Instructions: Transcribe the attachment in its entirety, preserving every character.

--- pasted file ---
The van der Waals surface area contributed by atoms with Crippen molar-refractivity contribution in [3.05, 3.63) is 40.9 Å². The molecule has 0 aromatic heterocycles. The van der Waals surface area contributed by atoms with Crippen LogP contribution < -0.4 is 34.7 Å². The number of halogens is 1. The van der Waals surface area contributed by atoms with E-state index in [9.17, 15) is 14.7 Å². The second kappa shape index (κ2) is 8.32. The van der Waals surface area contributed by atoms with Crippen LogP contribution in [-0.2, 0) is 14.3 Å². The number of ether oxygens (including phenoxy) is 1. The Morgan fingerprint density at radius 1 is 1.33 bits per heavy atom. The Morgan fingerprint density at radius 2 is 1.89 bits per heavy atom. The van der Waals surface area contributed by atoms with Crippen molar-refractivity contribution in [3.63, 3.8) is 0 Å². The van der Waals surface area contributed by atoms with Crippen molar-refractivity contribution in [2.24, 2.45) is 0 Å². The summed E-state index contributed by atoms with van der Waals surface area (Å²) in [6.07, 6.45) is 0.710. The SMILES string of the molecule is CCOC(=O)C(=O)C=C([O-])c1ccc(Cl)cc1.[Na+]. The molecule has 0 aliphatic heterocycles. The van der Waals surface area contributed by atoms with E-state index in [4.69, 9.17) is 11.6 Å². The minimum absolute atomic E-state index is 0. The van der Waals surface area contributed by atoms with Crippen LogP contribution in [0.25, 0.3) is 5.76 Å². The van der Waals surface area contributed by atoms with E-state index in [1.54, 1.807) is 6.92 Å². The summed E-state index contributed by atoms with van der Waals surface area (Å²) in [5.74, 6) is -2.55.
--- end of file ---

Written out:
The van der Waals surface area contributed by atoms with Crippen molar-refractivity contribution in [3.05, 3.63) is 40.9 Å². The molecule has 0 aromatic heterocycles. The van der Waals surface area contributed by atoms with Crippen LogP contribution < -0.4 is 34.7 Å². The number of halogens is 1. The van der Waals surface area contributed by atoms with E-state index in [9.17, 15) is 14.7 Å². The second kappa shape index (κ2) is 8.32. The van der Waals surface area contributed by atoms with Crippen LogP contribution in [-0.2, 0) is 14.3 Å². The number of ether oxygens (including phenoxy) is 1. The Morgan fingerprint density at radius 1 is 1.33 bits per heavy atom. The Morgan fingerprint density at radius 2 is 1.89 bits per heavy atom. The van der Waals surface area contributed by atoms with Crippen molar-refractivity contribution in [3.63, 3.8) is 0 Å². The van der Waals surface area contributed by atoms with Crippen molar-refractivity contribution in [2.24, 2.45) is 0 Å². The summed E-state index contributed by atoms with van der Waals surface area (Å²) in [6.07, 6.45) is 0.710. The SMILES string of the molecule is CCOC(=O)C(=O)C=C([O-])c1ccc(Cl)cc1.[Na+]. The molecule has 0 aliphatic heterocycles. The van der Waals surface area contributed by atoms with E-state index in [4.69, 9.17) is 11.6 Å². The minimum absolute atomic E-state index is 0. The van der Waals surface area contributed by atoms with Crippen LogP contribution in [0.25, 0.3) is 5.76 Å². The van der Waals surface area contributed by atoms with E-state index in [1.54, 1.807) is 6.92 Å². The summed E-state index contributed by atoms with van der Waals surface area (Å²) in [5.74, 6) is -2.55.